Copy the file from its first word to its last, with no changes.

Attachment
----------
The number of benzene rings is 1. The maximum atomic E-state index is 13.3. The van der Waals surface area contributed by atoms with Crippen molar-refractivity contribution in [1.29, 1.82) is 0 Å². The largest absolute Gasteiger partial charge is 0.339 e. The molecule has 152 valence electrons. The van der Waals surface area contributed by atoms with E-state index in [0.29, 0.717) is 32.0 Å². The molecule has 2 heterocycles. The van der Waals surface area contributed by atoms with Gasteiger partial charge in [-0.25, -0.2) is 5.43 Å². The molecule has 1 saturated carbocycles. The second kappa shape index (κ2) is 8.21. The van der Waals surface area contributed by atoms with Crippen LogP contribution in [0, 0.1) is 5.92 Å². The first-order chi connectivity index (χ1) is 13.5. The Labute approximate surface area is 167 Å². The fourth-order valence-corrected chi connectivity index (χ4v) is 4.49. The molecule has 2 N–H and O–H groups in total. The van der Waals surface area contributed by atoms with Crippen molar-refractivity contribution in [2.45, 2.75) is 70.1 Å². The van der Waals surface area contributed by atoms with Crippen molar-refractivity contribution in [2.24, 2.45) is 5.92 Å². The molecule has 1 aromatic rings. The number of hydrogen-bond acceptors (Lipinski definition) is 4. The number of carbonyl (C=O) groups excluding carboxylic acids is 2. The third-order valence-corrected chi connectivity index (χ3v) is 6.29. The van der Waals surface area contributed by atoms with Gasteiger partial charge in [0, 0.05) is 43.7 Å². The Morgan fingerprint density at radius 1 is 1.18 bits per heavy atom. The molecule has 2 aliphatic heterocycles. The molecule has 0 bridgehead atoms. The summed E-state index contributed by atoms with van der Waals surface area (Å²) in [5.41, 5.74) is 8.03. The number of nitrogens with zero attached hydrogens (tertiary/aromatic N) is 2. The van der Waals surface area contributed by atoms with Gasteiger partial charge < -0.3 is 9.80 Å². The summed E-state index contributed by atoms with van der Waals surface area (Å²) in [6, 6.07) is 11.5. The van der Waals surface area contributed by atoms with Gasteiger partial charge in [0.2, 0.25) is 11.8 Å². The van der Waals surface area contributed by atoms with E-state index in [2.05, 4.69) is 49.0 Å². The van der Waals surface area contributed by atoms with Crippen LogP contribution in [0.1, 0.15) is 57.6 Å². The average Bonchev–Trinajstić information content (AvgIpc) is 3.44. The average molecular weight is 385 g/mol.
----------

The number of benzene rings is 1. The maximum atomic E-state index is 13.3. The van der Waals surface area contributed by atoms with Crippen molar-refractivity contribution in [1.29, 1.82) is 0 Å². The largest absolute Gasteiger partial charge is 0.339 e. The molecule has 152 valence electrons. The van der Waals surface area contributed by atoms with E-state index in [0.29, 0.717) is 32.0 Å². The molecule has 2 heterocycles. The van der Waals surface area contributed by atoms with Gasteiger partial charge in [-0.25, -0.2) is 5.43 Å². The molecule has 1 saturated carbocycles. The second kappa shape index (κ2) is 8.21. The van der Waals surface area contributed by atoms with Crippen LogP contribution in [0, 0.1) is 5.92 Å². The first-order chi connectivity index (χ1) is 13.5. The Labute approximate surface area is 167 Å². The fourth-order valence-corrected chi connectivity index (χ4v) is 4.49. The molecule has 2 N–H and O–H groups in total. The van der Waals surface area contributed by atoms with Crippen molar-refractivity contribution in [2.45, 2.75) is 70.1 Å². The van der Waals surface area contributed by atoms with Crippen molar-refractivity contribution in [2.24, 2.45) is 5.92 Å². The molecule has 1 aromatic rings. The number of hydrogen-bond acceptors (Lipinski definition) is 4. The number of carbonyl (C=O) groups excluding carboxylic acids is 2. The third-order valence-corrected chi connectivity index (χ3v) is 6.29. The van der Waals surface area contributed by atoms with Gasteiger partial charge in [0, 0.05) is 43.7 Å². The Morgan fingerprint density at radius 1 is 1.18 bits per heavy atom. The molecule has 2 aliphatic heterocycles. The molecule has 0 bridgehead atoms. The summed E-state index contributed by atoms with van der Waals surface area (Å²) in [5.41, 5.74) is 8.03. The number of nitrogens with zero attached hydrogens (tertiary/aromatic N) is 2. The van der Waals surface area contributed by atoms with Gasteiger partial charge < -0.3 is 9.80 Å². The summed E-state index contributed by atoms with van der Waals surface area (Å²) in [6, 6.07) is 11.5. The van der Waals surface area contributed by atoms with Gasteiger partial charge in [0.2, 0.25) is 11.8 Å². The van der Waals surface area contributed by atoms with E-state index in [2.05, 4.69) is 49.0 Å². The van der Waals surface area contributed by atoms with Crippen LogP contribution in [0.1, 0.15) is 57.6 Å². The average Bonchev–Trinajstić information content (AvgIpc) is 3.44. The average molecular weight is 385 g/mol.